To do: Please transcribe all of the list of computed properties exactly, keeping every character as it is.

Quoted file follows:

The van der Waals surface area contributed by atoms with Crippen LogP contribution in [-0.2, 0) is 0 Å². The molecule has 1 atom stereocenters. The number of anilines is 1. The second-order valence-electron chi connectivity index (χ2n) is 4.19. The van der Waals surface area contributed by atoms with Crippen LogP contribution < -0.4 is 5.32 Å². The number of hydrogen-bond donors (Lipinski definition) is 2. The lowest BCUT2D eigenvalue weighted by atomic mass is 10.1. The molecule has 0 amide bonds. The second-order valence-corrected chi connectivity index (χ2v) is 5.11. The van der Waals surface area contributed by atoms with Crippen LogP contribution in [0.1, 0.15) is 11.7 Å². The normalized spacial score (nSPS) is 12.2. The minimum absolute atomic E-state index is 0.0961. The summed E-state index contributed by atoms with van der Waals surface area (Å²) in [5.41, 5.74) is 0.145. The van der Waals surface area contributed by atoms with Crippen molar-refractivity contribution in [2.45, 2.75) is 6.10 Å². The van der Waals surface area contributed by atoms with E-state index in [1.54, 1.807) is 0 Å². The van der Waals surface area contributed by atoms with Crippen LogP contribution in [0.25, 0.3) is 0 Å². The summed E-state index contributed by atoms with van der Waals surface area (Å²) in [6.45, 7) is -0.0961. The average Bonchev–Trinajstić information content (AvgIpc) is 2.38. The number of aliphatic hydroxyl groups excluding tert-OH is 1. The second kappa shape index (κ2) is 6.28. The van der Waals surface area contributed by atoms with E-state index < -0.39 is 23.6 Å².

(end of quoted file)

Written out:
The van der Waals surface area contributed by atoms with Crippen LogP contribution in [-0.2, 0) is 0 Å². The molecule has 1 atom stereocenters. The number of anilines is 1. The second-order valence-electron chi connectivity index (χ2n) is 4.19. The van der Waals surface area contributed by atoms with Crippen LogP contribution < -0.4 is 5.32 Å². The number of hydrogen-bond donors (Lipinski definition) is 2. The lowest BCUT2D eigenvalue weighted by atomic mass is 10.1. The molecule has 0 amide bonds. The second-order valence-corrected chi connectivity index (χ2v) is 5.11. The van der Waals surface area contributed by atoms with Crippen LogP contribution in [0.1, 0.15) is 11.7 Å². The normalized spacial score (nSPS) is 12.2. The minimum absolute atomic E-state index is 0.0961. The summed E-state index contributed by atoms with van der Waals surface area (Å²) in [5.41, 5.74) is 0.145. The van der Waals surface area contributed by atoms with Crippen molar-refractivity contribution in [2.45, 2.75) is 6.10 Å². The van der Waals surface area contributed by atoms with E-state index in [1.54, 1.807) is 0 Å². The van der Waals surface area contributed by atoms with Crippen LogP contribution in [0.25, 0.3) is 0 Å². The summed E-state index contributed by atoms with van der Waals surface area (Å²) in [6.45, 7) is -0.0961. The average Bonchev–Trinajstić information content (AvgIpc) is 2.38. The number of aliphatic hydroxyl groups excluding tert-OH is 1. The second kappa shape index (κ2) is 6.28. The van der Waals surface area contributed by atoms with E-state index < -0.39 is 23.6 Å².